4) Use of silence when it was a better choice than music.
5) Use of instruments to mimic voices.
6) Use of music as a faux sound effect.
7) Taking advantage of the full orchestra on Warner Brothers' staff. Not many cartoons even COULD sound as good as Stalling-directed ones, even if they had a genius of Stalling's caliber on staff, for this reason alone.
Plus, he was a pioneer. He perfected the art of having a copy of the cartoon playing while he was conducting, to make sure that the sound was matching the visuals. This is something used even today, as "making of the movie" documentaries amply demonstrate.
He invented something used by many musicians to this day--he had the orchestra wear headphones, which would play a metronomic tone to keep everyone together.
It was well-known that the musicians LOVED playing for Stalling. His music was interesting, fun, and unbelievably challenging. It always included multiple time shifts, unusual pauses, changes in playing technique, and other difficult devices.
Stalling was the reason for generations of kids to fall in love with classical and orchestral music, or at least to have a basic understanding of it. Who hasn't laughed along to the music in "The Rabbit of Seville" or "What's Opera, Doc?"
If you've never heard "The Carl Stalling Project" or other CD compilations of Stalling's, check them out.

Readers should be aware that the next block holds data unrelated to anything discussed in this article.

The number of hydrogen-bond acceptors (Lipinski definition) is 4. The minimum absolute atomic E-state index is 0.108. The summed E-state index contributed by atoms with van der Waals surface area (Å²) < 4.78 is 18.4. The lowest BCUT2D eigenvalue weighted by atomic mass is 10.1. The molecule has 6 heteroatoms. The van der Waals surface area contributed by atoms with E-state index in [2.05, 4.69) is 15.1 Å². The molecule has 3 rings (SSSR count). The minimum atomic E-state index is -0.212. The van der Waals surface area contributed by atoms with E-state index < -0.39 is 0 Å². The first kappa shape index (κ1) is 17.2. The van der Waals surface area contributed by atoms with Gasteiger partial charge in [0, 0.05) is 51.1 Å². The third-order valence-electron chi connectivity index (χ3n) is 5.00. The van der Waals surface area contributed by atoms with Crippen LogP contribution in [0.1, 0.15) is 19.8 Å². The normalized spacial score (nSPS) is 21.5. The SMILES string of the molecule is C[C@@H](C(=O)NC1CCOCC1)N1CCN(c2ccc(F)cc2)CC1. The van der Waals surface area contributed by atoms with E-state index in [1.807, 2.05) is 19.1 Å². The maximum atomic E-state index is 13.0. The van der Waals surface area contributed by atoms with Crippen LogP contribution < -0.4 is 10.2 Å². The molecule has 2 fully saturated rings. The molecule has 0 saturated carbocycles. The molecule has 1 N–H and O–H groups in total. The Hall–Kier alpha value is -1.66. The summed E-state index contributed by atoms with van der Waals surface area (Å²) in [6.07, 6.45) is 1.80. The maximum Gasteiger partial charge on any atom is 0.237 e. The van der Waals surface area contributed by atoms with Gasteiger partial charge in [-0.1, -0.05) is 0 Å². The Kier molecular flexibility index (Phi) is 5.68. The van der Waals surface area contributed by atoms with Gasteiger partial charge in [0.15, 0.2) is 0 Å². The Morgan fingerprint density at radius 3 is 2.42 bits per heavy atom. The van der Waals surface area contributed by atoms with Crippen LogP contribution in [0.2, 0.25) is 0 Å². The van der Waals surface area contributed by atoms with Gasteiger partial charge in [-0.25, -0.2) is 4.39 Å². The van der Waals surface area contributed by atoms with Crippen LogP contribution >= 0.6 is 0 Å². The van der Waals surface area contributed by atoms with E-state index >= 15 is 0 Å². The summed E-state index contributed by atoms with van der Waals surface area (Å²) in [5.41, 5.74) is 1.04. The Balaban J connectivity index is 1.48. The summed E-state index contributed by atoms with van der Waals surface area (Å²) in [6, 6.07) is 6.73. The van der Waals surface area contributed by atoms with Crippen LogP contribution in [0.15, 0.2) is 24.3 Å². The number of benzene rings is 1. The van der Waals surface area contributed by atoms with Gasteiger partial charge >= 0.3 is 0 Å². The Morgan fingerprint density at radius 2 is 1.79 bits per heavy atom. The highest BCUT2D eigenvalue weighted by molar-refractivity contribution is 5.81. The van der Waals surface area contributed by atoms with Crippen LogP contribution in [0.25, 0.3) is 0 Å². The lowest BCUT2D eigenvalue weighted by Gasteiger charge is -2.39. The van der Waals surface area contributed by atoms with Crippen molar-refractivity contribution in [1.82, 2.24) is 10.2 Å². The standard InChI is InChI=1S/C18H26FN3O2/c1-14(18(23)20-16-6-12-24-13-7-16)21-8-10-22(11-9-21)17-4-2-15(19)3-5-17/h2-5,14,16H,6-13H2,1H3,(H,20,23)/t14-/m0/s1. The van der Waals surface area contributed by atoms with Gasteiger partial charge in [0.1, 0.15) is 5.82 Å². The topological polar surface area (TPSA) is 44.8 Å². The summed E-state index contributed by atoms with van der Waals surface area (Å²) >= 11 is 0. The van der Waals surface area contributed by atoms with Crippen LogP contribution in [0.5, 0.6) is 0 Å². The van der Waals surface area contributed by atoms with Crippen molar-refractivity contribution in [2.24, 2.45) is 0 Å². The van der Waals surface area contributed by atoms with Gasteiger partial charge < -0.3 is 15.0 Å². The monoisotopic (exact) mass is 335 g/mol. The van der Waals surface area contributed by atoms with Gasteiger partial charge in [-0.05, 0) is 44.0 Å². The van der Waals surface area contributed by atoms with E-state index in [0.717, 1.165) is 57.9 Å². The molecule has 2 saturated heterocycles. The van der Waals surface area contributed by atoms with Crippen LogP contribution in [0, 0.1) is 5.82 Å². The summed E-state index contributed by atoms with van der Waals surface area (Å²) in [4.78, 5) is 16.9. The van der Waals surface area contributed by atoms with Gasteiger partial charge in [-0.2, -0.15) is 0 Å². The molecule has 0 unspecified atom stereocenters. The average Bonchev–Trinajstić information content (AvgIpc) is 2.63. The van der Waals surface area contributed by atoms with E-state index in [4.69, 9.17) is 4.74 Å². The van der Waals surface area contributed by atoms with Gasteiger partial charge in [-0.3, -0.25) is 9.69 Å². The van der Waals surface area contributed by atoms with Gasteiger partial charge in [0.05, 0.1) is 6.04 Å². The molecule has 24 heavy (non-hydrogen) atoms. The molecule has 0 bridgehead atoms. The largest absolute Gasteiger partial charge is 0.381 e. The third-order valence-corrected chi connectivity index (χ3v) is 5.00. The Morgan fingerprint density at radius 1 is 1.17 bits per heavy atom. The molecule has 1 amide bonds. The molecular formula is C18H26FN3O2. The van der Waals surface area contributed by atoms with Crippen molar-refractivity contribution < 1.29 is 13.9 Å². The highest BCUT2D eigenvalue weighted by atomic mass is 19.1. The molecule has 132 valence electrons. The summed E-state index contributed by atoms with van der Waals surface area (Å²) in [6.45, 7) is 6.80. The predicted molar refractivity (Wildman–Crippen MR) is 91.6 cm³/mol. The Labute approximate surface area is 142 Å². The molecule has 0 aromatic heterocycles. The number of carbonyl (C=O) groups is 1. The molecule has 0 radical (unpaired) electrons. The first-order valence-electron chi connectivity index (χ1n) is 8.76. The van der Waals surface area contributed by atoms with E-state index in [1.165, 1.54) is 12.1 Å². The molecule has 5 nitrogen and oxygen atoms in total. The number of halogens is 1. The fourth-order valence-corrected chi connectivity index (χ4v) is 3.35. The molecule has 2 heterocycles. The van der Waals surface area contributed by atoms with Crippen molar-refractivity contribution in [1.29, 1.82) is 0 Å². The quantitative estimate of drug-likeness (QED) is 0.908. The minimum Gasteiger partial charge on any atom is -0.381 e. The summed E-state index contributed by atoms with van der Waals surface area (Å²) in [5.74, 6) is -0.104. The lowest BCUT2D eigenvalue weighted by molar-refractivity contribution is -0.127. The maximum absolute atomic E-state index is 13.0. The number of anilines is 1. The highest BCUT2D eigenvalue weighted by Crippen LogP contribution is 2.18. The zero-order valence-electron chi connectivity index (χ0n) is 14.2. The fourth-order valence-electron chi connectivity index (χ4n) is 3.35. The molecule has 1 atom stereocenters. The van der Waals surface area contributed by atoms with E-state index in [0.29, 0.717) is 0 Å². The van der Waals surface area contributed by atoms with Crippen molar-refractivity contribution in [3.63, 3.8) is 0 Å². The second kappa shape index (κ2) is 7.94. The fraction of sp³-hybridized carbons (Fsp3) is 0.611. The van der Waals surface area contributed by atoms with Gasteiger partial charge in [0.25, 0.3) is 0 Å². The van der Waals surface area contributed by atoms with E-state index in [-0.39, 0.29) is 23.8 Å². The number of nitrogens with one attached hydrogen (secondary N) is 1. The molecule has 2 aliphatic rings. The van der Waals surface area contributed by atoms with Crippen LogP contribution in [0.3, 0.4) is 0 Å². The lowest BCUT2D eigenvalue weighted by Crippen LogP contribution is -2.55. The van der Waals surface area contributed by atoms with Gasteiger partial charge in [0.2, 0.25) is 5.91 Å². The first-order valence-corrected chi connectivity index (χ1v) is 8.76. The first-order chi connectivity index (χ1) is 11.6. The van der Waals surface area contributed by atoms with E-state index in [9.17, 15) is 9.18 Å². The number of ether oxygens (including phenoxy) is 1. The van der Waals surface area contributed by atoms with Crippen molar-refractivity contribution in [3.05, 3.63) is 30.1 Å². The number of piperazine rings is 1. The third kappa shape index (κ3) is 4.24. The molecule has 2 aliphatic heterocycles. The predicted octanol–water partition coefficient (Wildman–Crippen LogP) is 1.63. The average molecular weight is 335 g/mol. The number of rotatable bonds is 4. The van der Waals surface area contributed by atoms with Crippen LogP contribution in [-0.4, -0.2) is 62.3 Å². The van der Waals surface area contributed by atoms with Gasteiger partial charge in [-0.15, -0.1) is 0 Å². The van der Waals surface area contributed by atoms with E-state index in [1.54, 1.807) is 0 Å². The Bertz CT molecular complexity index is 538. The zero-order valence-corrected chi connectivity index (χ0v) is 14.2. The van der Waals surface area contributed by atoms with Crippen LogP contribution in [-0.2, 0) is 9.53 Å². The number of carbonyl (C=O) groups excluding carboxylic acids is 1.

Tuesday, November 09, 2004
For Ariana--on libertarianism
Ariana asked for some links to libertarian sites, and so on.
Well, I don't have any that I go to regularly. But there are some that spell out the basics.
For those who want the lowdown without clicking:
Libertarians, politically, believe in smaller government. They do usually for one or both of the following two reasons:
1) Distrust of big government,
2) Big government creates winners and losers through its complicated tax and pork-barrel structures. Government shouldn't be in the business of making winners and losers in its population.
How to connect this to standard liberal/conservative stances?
Liberals tend to believe in less government when it comes to social issues--abortion rights, free speech, minority rights, gay rights, and so on. They tend to believe in more government when it comes to fiscal issues--Social Security, Medicare, Medicaid, welfare, affirmative action, and so on. This is a simplification, but you get the picture.
Conservatives tend to believe in more government when it comes to social issues--abortion rights, prayer in schools and other tear-down-the-wall-between-religion-and-state issues. They tend to believe in less government when it comes to fiscal issues--lowering taxes even when it causes deficit spending, privatizing Social Security, mandating work and setting other limits on welfare, and so on. Where massive corporate subsidies fit in, I don't know--maybe that's more of a neocon thing. Anyway, another simplification, but there you have it.